Policy aims to make Tacloban a clean and healthy city
TACLOBAN CITY- For almost two weeks now, the city government here has been implementing it’s ‘no segregation, no collection policy’ on waste disposal.
And so far, the result appears to be encouraging, said city environment and natural resources officer Jonathan Hijada.
According to Hijada, the policy first introduced on Feb.24, is being strictly imposed by the city government of Mayor Alfred Romualdez not only to comply the country’s solid waste management law as contained under Republic Act 9003 but more so to expand the usefulness of its sanitary landfill and also help save the city in millions of pesos that could be better used in the delivery of other basic services.
Under the no segregation, no collection policy, the city garbage collectors would only collect if the residual wastes like diapers, kitchen wastes, sanitary pads, and soiled items and the non-recyclable wastes are placed in separate garbage bags or containers.
These collected wastes are then deposited at the city’s sanitary landfill and its decomposting facility.
Otherwise, these would not be collected with violators to be fined from P500 up to P1,000 and community service, depending on the number of violation committed.
“We want cooperation from our barangay leaders and our people. We don’ want to reach to the point that we will be filing complaint against anyone who will not follow this policy,” Hijada said as he appealed to the public to practice at their own backyard or barangay decomposting.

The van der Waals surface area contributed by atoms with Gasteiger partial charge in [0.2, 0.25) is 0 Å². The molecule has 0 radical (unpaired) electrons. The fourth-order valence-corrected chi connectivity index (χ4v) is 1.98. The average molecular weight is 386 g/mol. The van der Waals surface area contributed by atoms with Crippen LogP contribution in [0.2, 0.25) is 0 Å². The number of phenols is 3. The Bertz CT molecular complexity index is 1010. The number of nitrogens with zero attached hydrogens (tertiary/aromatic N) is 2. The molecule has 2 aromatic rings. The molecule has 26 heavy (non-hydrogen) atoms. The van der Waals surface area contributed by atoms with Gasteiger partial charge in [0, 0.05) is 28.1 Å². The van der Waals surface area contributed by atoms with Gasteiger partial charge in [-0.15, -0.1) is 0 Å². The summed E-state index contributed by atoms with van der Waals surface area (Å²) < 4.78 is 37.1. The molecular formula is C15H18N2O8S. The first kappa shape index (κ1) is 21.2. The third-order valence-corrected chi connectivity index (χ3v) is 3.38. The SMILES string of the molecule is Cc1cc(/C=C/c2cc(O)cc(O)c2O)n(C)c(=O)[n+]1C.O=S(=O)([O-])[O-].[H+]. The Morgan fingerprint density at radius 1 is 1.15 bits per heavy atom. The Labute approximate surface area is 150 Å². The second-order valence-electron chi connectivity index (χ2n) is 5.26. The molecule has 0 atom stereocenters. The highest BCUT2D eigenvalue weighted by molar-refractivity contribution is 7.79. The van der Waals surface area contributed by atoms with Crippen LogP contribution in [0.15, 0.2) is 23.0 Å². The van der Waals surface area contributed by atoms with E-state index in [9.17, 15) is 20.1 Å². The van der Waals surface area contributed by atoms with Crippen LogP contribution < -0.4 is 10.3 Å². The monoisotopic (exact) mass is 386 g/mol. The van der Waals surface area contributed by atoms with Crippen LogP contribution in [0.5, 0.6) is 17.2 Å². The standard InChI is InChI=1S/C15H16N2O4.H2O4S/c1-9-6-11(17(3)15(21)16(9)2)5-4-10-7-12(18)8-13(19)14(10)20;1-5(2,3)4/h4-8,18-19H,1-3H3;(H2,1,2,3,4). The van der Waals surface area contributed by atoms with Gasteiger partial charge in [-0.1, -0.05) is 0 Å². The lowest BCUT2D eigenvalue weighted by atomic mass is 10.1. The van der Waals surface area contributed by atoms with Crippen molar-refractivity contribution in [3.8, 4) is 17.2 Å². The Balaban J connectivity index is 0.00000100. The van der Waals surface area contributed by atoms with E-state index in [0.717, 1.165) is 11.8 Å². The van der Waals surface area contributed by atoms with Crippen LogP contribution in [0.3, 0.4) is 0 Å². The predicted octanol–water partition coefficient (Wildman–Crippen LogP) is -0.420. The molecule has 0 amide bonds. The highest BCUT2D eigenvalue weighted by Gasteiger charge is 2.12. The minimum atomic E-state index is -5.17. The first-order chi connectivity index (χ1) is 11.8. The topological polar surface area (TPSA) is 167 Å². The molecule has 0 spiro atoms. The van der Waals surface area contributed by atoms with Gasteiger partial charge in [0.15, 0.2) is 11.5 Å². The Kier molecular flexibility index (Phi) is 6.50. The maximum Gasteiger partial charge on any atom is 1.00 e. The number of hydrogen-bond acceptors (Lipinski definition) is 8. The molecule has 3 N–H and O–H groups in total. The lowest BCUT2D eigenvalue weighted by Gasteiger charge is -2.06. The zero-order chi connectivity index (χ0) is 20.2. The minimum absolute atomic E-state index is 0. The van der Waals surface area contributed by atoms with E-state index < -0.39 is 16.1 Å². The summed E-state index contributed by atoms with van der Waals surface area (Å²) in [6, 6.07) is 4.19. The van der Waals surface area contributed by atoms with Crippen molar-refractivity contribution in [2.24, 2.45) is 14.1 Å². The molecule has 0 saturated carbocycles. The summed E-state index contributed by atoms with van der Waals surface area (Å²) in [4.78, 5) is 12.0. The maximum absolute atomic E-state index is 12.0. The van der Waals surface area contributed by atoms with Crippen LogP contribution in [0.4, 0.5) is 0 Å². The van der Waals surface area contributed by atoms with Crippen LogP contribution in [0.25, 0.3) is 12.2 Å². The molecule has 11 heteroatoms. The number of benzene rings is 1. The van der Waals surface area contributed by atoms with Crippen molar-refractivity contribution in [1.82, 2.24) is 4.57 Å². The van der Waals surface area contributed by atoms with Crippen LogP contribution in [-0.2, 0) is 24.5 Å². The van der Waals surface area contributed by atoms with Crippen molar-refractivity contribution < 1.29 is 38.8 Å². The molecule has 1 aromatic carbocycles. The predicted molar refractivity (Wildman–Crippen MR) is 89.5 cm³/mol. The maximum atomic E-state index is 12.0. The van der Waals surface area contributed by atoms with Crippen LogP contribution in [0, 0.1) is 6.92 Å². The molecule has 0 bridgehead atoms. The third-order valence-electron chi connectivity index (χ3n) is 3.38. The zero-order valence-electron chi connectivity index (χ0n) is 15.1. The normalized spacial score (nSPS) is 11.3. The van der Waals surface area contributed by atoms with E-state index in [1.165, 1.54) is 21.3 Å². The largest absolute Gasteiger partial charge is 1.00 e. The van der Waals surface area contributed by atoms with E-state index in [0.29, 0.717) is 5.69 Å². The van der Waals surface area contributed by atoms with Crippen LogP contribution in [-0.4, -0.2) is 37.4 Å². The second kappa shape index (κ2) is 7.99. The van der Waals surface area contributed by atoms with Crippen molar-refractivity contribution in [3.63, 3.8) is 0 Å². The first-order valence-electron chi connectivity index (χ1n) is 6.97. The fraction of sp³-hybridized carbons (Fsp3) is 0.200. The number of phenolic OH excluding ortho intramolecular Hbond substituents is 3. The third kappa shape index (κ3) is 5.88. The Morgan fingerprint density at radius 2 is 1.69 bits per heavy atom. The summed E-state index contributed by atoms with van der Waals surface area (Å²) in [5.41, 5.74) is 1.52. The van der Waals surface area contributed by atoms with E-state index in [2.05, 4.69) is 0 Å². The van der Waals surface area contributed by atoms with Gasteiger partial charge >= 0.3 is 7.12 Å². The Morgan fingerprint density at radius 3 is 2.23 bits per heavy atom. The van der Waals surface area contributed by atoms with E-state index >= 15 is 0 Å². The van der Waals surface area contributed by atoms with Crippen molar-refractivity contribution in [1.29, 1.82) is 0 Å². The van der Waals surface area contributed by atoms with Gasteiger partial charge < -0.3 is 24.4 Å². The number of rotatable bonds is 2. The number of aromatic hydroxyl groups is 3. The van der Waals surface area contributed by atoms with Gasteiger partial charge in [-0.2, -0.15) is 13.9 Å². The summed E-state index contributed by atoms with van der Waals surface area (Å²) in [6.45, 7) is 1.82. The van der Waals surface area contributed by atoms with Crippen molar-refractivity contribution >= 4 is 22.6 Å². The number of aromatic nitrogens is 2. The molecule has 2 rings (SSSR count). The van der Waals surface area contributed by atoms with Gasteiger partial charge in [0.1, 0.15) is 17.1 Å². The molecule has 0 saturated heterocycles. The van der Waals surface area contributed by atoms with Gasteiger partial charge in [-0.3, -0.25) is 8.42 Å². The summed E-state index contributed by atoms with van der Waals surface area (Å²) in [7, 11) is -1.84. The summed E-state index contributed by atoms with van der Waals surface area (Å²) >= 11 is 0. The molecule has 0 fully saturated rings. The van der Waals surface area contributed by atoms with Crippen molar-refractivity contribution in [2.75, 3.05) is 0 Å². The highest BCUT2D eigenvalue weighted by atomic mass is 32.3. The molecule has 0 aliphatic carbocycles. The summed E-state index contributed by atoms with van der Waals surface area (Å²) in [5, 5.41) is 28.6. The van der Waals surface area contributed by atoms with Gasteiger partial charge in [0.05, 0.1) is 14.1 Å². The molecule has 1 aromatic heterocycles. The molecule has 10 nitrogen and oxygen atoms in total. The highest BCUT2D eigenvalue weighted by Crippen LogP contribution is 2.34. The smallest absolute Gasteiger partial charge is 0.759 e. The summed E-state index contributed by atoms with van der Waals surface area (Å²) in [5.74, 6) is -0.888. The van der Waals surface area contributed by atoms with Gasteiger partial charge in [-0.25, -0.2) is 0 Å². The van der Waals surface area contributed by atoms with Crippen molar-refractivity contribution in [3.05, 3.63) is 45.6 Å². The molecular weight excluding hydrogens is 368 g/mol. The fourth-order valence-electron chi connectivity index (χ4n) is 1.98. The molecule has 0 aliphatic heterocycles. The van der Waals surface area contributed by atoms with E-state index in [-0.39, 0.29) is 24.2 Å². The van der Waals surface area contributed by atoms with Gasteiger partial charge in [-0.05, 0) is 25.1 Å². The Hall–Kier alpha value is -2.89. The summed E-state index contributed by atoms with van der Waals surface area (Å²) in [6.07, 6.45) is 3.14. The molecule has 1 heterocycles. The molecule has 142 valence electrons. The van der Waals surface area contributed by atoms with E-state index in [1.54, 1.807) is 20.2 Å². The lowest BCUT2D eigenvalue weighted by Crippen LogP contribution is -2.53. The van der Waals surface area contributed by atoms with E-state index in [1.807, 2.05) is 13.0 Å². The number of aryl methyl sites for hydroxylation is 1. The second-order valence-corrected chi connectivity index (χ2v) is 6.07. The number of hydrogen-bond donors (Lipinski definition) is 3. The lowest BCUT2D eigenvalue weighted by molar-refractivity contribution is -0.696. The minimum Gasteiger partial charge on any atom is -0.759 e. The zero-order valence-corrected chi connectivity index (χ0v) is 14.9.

“We want to impose discipline among our people and make Tacloban City a healthy and clean city,” he added.
Hijada said that if this policy would be strictly followed by the city residents, the city government, in turn, could save millions of funds which could be better used to help improve the delivery of basic services.
And since they have started the policy, around 100 violators have been fine.
It was learned from Hijada that the city government allocates around P80 million for garbage collection and the maintenance of its sanitary landfill.
But if this policy would be followed, only 30 percent of the P80 million would be used by the city government on waste collection and landfill management.
Hijada said that based on their waste management analysis and study, out of the city’s 115 tons a day of garbage, 65 percent are considered be residual and 11 percent recyclables which could just be buried or decompost instead of throwing them at the city’s sanitary landfill located in Barangay San Roque.
If these 75 percent residual and recyclable wastes would just be buried or decompost, this would help extend the lifespan of the city’s sanitary landfill from just eight years to about 11 years, the official said.
Thus, only 24 percent or about 27 tons a day would be deposited at the city’s sanitary landfill, Hijada added.
These residual wastes, in turn, are being converted into organic fertilizers which the city government are to give to those who are into organic farming.(JOEY A. GABIETA)